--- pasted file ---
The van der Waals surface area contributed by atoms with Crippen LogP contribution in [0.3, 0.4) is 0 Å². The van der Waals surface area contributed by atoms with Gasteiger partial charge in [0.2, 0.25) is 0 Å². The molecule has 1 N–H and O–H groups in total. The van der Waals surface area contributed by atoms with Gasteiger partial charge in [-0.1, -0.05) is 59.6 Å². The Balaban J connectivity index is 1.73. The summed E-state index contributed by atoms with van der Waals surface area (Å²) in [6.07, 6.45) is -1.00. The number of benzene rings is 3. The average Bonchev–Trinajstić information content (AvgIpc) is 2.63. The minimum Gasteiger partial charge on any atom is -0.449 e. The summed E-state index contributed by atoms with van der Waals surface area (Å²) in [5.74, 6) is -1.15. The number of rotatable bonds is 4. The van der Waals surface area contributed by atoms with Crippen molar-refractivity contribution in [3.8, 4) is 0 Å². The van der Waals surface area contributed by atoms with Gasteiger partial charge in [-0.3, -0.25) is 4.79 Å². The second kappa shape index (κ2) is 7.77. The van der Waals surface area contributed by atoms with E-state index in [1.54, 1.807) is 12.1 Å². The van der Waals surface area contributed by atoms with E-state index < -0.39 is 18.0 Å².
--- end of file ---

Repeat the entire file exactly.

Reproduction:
The van der Waals surface area contributed by atoms with Crippen LogP contribution in [0.3, 0.4) is 0 Å². The van der Waals surface area contributed by atoms with Gasteiger partial charge in [0.2, 0.25) is 0 Å². The molecule has 1 N–H and O–H groups in total. The van der Waals surface area contributed by atoms with Gasteiger partial charge in [-0.1, -0.05) is 59.6 Å². The Balaban J connectivity index is 1.73. The summed E-state index contributed by atoms with van der Waals surface area (Å²) in [6.07, 6.45) is -1.00. The number of benzene rings is 3. The average Bonchev–Trinajstić information content (AvgIpc) is 2.63. The minimum Gasteiger partial charge on any atom is -0.449 e. The summed E-state index contributed by atoms with van der Waals surface area (Å²) in [5.74, 6) is -1.15. The number of rotatable bonds is 4. The van der Waals surface area contributed by atoms with Crippen molar-refractivity contribution in [3.8, 4) is 0 Å². The van der Waals surface area contributed by atoms with Gasteiger partial charge in [-0.3, -0.25) is 4.79 Å². The second kappa shape index (κ2) is 7.77. The van der Waals surface area contributed by atoms with E-state index in [1.54, 1.807) is 12.1 Å². The van der Waals surface area contributed by atoms with E-state index < -0.39 is 18.0 Å².